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Mark's Dog Blog

We all want to avoid discomfort


Consistency is the biggest hurdle for most dog owners when it comes to being successful at training their dog or modifying its behaviour. It's not a question of "how long will it take for my dog to learn?" It's how many repetitions will it take. The more repetitions a method takes, the less likely we will maintain consistency for the extended period required, especially if the dogs behaviour is causing us discomfort, whether that be physical, mental or emotional discomfort. Humans by nature in most cases are not that patient. Therefore a method can be the determining factor on the number of repetitions, and therefore the probability of its overall success.

In this article I am discussing a dog that is assertively demanding attention, not a dog that has learnt to 'ask' for attention by gingerly jumping up. Understanding the dogs intent behind its actions is very important, when determining an appropriate method to help stop the unwanted behaviour.

Also a very important point here; I am not discussing a dog that is aggressively invading personal space. The dogs behaviour and intent behind it, is what always influences the most appropriate course of action and therefore method.

Choosing the most appropriate method

Say we are trying to condition an overly assertive and demanding dog to no longer jump up on people.

  • NEGATIVE PUNISHMENT: One trainer chooses to use negative punishment. Removing attention by for example turning their back on the dog and ignoring it.
  • POSITIVE PUNISHMENT: The other trainer chooses to use positive punishment, whereby the dog receives an unpleasant consequence paired with the jumping, for example a firm nudge of the knee into the dogs chest or a leash correction, both at the threshold of discomfort for that particular dog.

Which do you feel would take less repetitions to finally stop the dog jumping?

When an assertive dog is invading your personal space and jumping, I can assure you that in most cases turning your back and ignoring (negative punishment) the dog isn't going to stop the dog, especially if the dog is pushing you at or beyond your threshold of discomfort. A dog learns through past experiences that if it keeps up with the behaviour, eventually it will get the response its looking for. Turning your back on or simply ignoring an assertive dog that is demanding you give it attention is in most cases projecting weaker assertive energy than the dog, and therefore allowing the dog control of your personal space, and more importantly, allowing the dog to apply discomfort (negative reinforcement) to you for ignoring it. This action of ignoring by the dogs owner encourages the dog in many cases to continue increasing its assertive behaviour by applying stronger discomfort by becoming more forceful, and even resorting to biting until it receives the response it is looking for. The dog in all reality is using the principle of negative reinforcement to train you. Punishing you (applying discomfort) for not giving it attention.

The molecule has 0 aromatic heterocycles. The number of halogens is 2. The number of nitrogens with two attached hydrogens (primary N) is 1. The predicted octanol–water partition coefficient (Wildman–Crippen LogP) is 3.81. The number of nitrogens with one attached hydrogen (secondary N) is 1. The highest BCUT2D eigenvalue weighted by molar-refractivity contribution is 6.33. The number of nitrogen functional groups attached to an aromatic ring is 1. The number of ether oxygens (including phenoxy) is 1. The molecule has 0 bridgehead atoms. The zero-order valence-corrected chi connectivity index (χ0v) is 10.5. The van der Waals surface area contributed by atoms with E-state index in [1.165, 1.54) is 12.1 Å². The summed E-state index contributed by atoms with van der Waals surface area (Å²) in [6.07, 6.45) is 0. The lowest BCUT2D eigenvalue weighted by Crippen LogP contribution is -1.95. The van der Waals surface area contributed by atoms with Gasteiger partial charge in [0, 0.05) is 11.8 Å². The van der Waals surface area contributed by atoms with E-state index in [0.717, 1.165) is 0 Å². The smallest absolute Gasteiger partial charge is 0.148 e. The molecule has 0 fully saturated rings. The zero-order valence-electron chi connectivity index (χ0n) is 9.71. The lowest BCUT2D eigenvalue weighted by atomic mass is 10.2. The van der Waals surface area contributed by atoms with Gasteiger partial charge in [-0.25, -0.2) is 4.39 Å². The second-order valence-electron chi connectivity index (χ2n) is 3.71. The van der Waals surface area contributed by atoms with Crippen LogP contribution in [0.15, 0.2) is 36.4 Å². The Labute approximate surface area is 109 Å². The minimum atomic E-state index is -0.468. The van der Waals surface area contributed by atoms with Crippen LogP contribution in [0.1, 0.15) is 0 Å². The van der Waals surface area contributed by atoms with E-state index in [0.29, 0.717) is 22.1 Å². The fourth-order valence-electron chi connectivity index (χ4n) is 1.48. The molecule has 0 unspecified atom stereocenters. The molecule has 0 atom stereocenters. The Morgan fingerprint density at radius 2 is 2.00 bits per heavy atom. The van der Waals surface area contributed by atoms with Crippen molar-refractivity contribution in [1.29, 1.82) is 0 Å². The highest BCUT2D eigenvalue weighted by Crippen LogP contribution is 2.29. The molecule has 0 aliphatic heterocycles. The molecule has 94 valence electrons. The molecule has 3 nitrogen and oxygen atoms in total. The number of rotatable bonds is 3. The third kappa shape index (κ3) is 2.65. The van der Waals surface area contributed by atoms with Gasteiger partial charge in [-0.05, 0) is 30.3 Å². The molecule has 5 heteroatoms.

Which is the stronger quadrant to stop a behaviour?

In the example given above, positive punishment and negative reinforcement will in most cases be the overriding influence to change behaviour or elicit a response if they are only competing with negative punishment and positive reinforcement, as every animal wants to eventually avoid discomfort when it becomes too uncomfortable, even humans. Negative punishment doesn't condition avoidance of a behaviour, and therefore is weaker than positive punishment and negative reinforcement in my opinion, hence a lot more repetitions are required to change behaviour.

Now if we produce a consequence that is at or just above the dogs threshold of discomfort by applying positive punishment to the dog, then the dog will naturally very quickly want to avoid that behaviour. Just as the human will eventually want to avoid the negative reinforcement (or discomfort) of the dog jumping on them or biting by giving the dog the attention its demanding.

So when humans are being conditioned to restrict themselves to 2 of the 4 quadrants (+R and -P) of classical conditioning due to an overly emotive ideology and PC, and yet the dog has the advantage of applying all 4 quadrants (+R, -R, +P, -P) of classical conditioning to condition behaviour, who in most cases is going to get the response behaviour they are looking for when it is demanded assertively? The answer, whoever is offering the stronger motivator and is more forceful. Avoiding discomfort is in most cases the strongest motivator and therefore overriding factor if a method is going to be successful or not. Can you be patient enough to ignore discomfort that is applied above your threshold for long enough, and with enough repetitions to finally convince the assertive dog to give up? You decide! Don't only decide what you are willing to bare, but more importantly consider others, such as children and the elderly. Why place them in a position of allowing a dog to push them beyond their threshold of discomfort, and in most cases also placing them in a dangerous situation, by telling them to just turn their back and/or ignore the behaviour?


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Tuesday, 17 October 2017

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